The medicine man; PDF book: the character and evolution of Shamanism (1923 ) by John Lee Maddox

The medicine man; a sociological study of the character and evolution of Shamanism 


Introduction by the author:

The most satisfying outcome of any scientific study is the conviction that truth has prevailed, and so, presumably, will prevail. And in no other range of observation is this conviction more gratifying than in the field of social phenomena. The beginnings of what we now most prizes have been childish, laughable, grotesque, revolting, or downright horrible.

But this was not because men were wrong-headed and perverse; it was simply because they did not know, as the child does not. They were doing the best they could, under the circumstances. They had wrong premises from which they deduced, logically enough, conclusions that were wrong. With no external or adventitious aids, they sized up the problem of living as it appeared to them and evolved a life-policy which they put into practice. In this practice, the adequacy of the theory was always challenged by and tested on the actual conditions of living. However strongly supported by tradition and by what we call superstition, the theory could not indefinitely stand if it involved maladjustment to these conditions; and even if adjustment had been, for the moment, secured, it presently turned, with the inevitable change of the life- conditions, into maladjustment.

 Of a consequence, it was provided that life-theories should be subject to correction just as it is provided that bodies fall toward the earth's center. But if the correction of error is provided for, then it matters little what you start with, if there is time enough— and there is no lack of that when it comes to cosmic processes. You are sure to work out toward the truth. Wherever you take hold of the social fabric, you find its strands, dependable enough now, running back into a snarl of the fantastic and irrational. Out of this unpromising and often ridiculous beginning has come all that we now value, and without those beliefs which we wonder at as we reject them, but which spurred our fore- _ bears to activity without which there would have been no observation and verification, we could not have been where we now are.

It is no small service to the race to demonstrate that truth comes out of the automatic correction of a natural error, and not otherwise; for it gives a true perspective of human life and a clearer understanding of what we are doing and can do to live better in the future. It is also possible, in the light of such knowledge, to believe that the process will never end while men live on earth. -Social evolution teaches us that the race began in destitution and error and has, by the exercise of its own powers, and not by outside aid, for the most part unconsciously, worked itself up to what we now prize and call culture or civilization. There is no more reason to believe that this process will ever stop than there is to believe that arbitrary intervention ever interrupted its course in the past.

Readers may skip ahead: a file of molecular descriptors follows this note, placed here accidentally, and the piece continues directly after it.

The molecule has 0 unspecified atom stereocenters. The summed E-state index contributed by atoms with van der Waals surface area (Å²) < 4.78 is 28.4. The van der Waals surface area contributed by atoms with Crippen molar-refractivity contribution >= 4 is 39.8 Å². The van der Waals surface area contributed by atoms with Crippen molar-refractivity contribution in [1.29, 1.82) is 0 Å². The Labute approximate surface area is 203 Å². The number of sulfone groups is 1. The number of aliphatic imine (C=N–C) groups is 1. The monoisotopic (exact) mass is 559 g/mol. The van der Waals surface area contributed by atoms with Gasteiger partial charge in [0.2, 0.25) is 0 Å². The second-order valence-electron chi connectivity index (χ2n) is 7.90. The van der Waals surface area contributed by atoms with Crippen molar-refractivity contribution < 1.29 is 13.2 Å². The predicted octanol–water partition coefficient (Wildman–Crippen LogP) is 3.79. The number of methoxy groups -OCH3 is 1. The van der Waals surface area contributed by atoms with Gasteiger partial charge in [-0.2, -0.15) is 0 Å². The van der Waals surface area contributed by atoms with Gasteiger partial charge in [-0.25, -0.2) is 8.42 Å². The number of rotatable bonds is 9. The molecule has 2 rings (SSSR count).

This is the broadest generalization to be derived from studies like the 'one before us, and it represents their widest human interest. Here we have a thorough study of an outstanding- functionary in evolving society — a complex type out of which have developed numerous special types that are well-recognized and highly valued social assets in the present. Any such study, when well ^ done, contributes strongly to our understanding of the evolution and life of human society. So far as I know, there exists no other study of the shaman which compares, at the same time in fullness and breadth of perspective, with that of Dr. Maddox. He has carefully given due credit to other fine monographs that have treated the subject less completely or from a point of view less comprehensive. Doubtless, a number of ethnographers, from their field-experience, know the shamans of this and that tribe or region much more intimately than is possible for the student of their accounts; but there are few field-observers who attain the perspective possible to the worker in the study who reviews a wide literature and applies to it the comparative method. What the latter loses inexactness of detail he more than' balances by the sweep of his survey.

It is this sort of study that is most needed at present for the upbuilding of a science of society. Here is a book that adequately treats a very important chapter in social evolution. It is in line with the best modern work, and I believe that the industry and scientific candor of the author will inspire confidence. Scientific students of society

will now have at their service a treatise that will not have to be substantially altered for a long time to come. And many a general reader will experience much enlightenment while he turns the following pages.

John Lee Maddox
Publication Date: 1923

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